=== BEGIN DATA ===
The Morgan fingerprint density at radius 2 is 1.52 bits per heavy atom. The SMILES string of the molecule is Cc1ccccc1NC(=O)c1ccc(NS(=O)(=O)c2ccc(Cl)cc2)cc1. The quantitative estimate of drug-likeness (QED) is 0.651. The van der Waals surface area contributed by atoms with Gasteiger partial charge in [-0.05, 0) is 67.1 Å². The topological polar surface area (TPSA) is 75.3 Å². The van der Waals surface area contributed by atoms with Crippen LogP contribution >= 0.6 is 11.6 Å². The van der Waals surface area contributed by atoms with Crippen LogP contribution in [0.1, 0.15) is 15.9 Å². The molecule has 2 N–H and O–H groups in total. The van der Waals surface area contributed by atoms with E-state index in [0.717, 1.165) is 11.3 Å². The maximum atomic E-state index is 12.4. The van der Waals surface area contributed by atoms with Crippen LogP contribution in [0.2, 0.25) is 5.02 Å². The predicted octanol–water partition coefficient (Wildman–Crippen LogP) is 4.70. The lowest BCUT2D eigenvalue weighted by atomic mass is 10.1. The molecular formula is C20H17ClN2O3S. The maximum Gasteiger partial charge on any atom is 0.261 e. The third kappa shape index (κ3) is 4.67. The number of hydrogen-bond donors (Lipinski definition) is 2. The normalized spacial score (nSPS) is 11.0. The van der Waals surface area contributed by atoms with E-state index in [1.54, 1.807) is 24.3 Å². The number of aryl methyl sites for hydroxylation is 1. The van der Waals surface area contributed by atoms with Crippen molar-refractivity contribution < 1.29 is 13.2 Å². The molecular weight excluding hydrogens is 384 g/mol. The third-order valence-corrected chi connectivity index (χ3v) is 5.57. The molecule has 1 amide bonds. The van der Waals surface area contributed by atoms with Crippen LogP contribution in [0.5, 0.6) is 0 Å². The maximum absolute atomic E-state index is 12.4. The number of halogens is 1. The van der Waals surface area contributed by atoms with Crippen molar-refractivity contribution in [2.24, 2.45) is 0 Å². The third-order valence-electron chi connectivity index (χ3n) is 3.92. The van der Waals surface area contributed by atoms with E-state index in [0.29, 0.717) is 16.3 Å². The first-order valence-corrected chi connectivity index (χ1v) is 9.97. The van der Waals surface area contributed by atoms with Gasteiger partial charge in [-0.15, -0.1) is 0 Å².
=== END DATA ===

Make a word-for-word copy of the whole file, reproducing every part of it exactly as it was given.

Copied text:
The Morgan fingerprint density at radius 2 is 1.52 bits per heavy atom. The SMILES string of the molecule is Cc1ccccc1NC(=O)c1ccc(NS(=O)(=O)c2ccc(Cl)cc2)cc1. The quantitative estimate of drug-likeness (QED) is 0.651. The van der Waals surface area contributed by atoms with Gasteiger partial charge in [-0.05, 0) is 67.1 Å². The topological polar surface area (TPSA) is 75.3 Å². The van der Waals surface area contributed by atoms with Crippen LogP contribution >= 0.6 is 11.6 Å². The van der Waals surface area contributed by atoms with Crippen LogP contribution in [0.1, 0.15) is 15.9 Å². The molecule has 2 N–H and O–H groups in total. The van der Waals surface area contributed by atoms with E-state index in [0.717, 1.165) is 11.3 Å². The maximum atomic E-state index is 12.4. The van der Waals surface area contributed by atoms with Crippen LogP contribution in [0.2, 0.25) is 5.02 Å². The predicted octanol–water partition coefficient (Wildman–Crippen LogP) is 4.70. The lowest BCUT2D eigenvalue weighted by atomic mass is 10.1. The molecular formula is C20H17ClN2O3S. The maximum Gasteiger partial charge on any atom is 0.261 e. The third kappa shape index (κ3) is 4.67. The number of hydrogen-bond donors (Lipinski definition) is 2. The normalized spacial score (nSPS) is 11.0. The van der Waals surface area contributed by atoms with E-state index in [1.54, 1.807) is 24.3 Å². The number of aryl methyl sites for hydroxylation is 1. The van der Waals surface area contributed by atoms with Crippen molar-refractivity contribution < 1.29 is 13.2 Å². The molecular weight excluding hydrogens is 384 g/mol. The third-order valence-corrected chi connectivity index (χ3v) is 5.57. The molecule has 1 amide bonds. The van der Waals surface area contributed by atoms with Crippen LogP contribution in [0.5, 0.6) is 0 Å². The maximum absolute atomic E-state index is 12.4. The number of halogens is 1. The van der Waals surface area contributed by atoms with Crippen molar-refractivity contribution in [2.24, 2.45) is 0 Å². The third-order valence-electron chi connectivity index (χ3n) is 3.92. The van der Waals surface area contributed by atoms with E-state index in [0.29, 0.717) is 16.3 Å². The first-order valence-corrected chi connectivity index (χ1v) is 9.97. The van der Waals surface area contributed by atoms with Gasteiger partial charge in [-0.15, -0.1) is 0 Å².